Monsanto Abandons Science in Favor of “Alternative Facts” to Press its Case
The Arkansas Plant Board voted yesterday to partially ban the use of the herbicide dicamba that has drifted rampantly to injure millions of acres of crops in Arkansas and 24 other states. The vote came just weeks after Monsanto sued Arkansas to block the restriction. Center for Food Safety submitted comprehensive comments to the state in support of Arkansas’ measure and debunking Monsanto’s arguments against the restriction.
“Arkansas is right to stand up to Monsanto’s bullying and carry through with the proposed restriction on dicamba to protect its farmers,” said Bill Freese, science policy analyst at Center for Food Safety (CFS).
The rule would prohibit most agricultural uses of dicamba from April 16th to October 31st and requires approval by the Arkansas Legislative Council before taking effect.
This year has seen unprecedented levels of crop injury linked to widespread planting of Monsanto’s genetically engineered (GE), dicamba-resistant soybeans and cotton, which are sprayed with new dicamba formulations developed by Monsanto and BASF. The pesticide giants had claimed their formulations were “low volatility” and hence would not volatilize and drift to injure neighboring crops. But these claims proved to be false.
“University agronomists don’t have any doubt that Monsanto’s and BASF’s dicamba is volatilizing and causing substantial drift injury,” added Freese. “That’s what their field studies show, that’s what farmers’ injured crops demonstrate. In denying this, Monsanto has unfortunately resorted to ‘alternative facts,’ as we show in our comments.”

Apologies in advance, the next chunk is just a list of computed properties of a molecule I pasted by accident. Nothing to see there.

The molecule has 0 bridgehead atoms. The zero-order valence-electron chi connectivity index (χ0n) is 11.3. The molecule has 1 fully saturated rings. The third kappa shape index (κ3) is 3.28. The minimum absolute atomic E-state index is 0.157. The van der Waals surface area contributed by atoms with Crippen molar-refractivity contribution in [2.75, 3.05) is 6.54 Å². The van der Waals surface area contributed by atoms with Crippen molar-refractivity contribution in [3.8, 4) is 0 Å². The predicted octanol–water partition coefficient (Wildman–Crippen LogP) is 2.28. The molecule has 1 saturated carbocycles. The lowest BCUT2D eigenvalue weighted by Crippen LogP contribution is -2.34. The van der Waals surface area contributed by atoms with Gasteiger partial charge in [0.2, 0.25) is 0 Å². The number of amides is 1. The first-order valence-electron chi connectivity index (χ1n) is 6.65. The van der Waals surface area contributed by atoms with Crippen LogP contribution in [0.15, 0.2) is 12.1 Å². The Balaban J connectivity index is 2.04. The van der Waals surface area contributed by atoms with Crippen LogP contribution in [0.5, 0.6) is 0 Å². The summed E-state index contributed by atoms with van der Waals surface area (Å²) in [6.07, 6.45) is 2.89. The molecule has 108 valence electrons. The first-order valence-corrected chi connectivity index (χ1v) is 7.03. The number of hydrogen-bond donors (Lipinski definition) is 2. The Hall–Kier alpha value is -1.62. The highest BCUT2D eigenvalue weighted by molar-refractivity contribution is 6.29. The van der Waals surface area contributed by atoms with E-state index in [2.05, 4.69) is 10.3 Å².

There are over 2,700 official reports of dicamba injury affecting 3.6 million acres of soybeans, yet experts like Kevin Bradley of the University of Missouri estimate that only 1 in 10 farmers with injured crops make official complaints, suggesting that the true scope of crop damage is much larger. Dicamba has also injured tomatoes, watermelon, cantaloupe, grapes, pumpkins, peas, tobacco and organic vegetable crops, not to mention trees and shrubs. An Arkansas-based beekeeper reports that honey production is sharply lower in hives situated where dicamba-resistant crops are heavily grown, a possible sign that dicamba is killing flowering plants that honeybees depend upon.
The stakes for Monsanto are high. The GE crop-herbicide package is Monsanto’s biggest product roll-out in two decades, and the company has invested nearly $1 billion in a dicamba manufacturing plant in Louisiana. In addition, farmers have launched at least four class-action lawsuits against the company in hopes of recouping their losses. CFS challenged EPA’s approval of Monsanto’s pesticide in January, and that case is now ongoing.
“Monsanto’s ‘alternative facts’ campaign is not surprising in light of its huge investments in dicamba and dicamba-resistant crops. The company is copying the tactics of the tobacco industry: brazen denial of accepted science and facts, attacks on the credibility of honest scientists, whatever it takes to manufacture a bit of doubt,” added Freese.
For more, see CFS’s comments to the Arkansas Plant Board.
About CFS: Center for Food Safety’s mission is to empower people, support farmers, and protect the earth from the harmful impacts of industrial agriculture. Through groundbreaking legal, scientific, and grassroots action, we protect and promote your right to safe food and the environment. Please join our more than 900,000 advocates across the country at www.centerforfoodsafety.org. Twitter: @CFSTrueFood, @CFS_Press